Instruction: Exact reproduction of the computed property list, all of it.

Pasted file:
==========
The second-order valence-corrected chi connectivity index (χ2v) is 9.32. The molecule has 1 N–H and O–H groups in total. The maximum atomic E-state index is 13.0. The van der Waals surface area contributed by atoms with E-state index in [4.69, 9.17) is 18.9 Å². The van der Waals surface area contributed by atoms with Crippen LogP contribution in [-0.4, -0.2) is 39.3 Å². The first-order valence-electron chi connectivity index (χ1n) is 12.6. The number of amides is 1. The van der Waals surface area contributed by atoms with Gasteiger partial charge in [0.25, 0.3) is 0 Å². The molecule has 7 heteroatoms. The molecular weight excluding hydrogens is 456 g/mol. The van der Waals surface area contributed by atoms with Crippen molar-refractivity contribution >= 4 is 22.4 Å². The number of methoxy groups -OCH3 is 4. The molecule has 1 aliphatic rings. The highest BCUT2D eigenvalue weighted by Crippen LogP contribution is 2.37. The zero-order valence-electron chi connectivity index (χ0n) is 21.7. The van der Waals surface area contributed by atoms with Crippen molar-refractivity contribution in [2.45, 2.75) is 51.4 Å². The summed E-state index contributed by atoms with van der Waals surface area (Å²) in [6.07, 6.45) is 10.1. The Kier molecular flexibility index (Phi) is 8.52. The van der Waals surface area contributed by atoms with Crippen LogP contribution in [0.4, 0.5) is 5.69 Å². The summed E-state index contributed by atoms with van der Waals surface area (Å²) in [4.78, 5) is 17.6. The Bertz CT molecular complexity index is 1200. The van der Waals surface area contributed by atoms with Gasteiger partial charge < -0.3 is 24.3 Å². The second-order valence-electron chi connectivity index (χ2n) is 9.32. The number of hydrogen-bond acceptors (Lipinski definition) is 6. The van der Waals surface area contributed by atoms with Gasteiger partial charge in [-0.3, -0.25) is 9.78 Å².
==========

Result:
The second-order valence-corrected chi connectivity index (χ2v) is 9.32. The molecule has 1 N–H and O–H groups in total. The maximum atomic E-state index is 13.0. The van der Waals surface area contributed by atoms with E-state index in [4.69, 9.17) is 18.9 Å². The van der Waals surface area contributed by atoms with Crippen LogP contribution in [-0.4, -0.2) is 39.3 Å². The first-order valence-electron chi connectivity index (χ1n) is 12.6. The number of amides is 1. The van der Waals surface area contributed by atoms with Gasteiger partial charge in [0.25, 0.3) is 0 Å². The molecule has 7 heteroatoms. The molecular weight excluding hydrogens is 456 g/mol. The van der Waals surface area contributed by atoms with Crippen molar-refractivity contribution >= 4 is 22.4 Å². The number of methoxy groups -OCH3 is 4. The molecule has 1 aliphatic rings. The highest BCUT2D eigenvalue weighted by Crippen LogP contribution is 2.37. The zero-order valence-electron chi connectivity index (χ0n) is 21.7. The van der Waals surface area contributed by atoms with Crippen molar-refractivity contribution in [2.45, 2.75) is 51.4 Å². The summed E-state index contributed by atoms with van der Waals surface area (Å²) in [6.07, 6.45) is 10.1. The Kier molecular flexibility index (Phi) is 8.52. The van der Waals surface area contributed by atoms with Crippen LogP contribution in [0.4, 0.5) is 5.69 Å². The summed E-state index contributed by atoms with van der Waals surface area (Å²) in [4.78, 5) is 17.6. The Bertz CT molecular complexity index is 1200. The van der Waals surface area contributed by atoms with Gasteiger partial charge < -0.3 is 24.3 Å². The second-order valence-electron chi connectivity index (χ2n) is 9.32. The number of hydrogen-bond acceptors (Lipinski definition) is 6. The van der Waals surface area contributed by atoms with Gasteiger partial charge in [-0.3, -0.25) is 9.78 Å².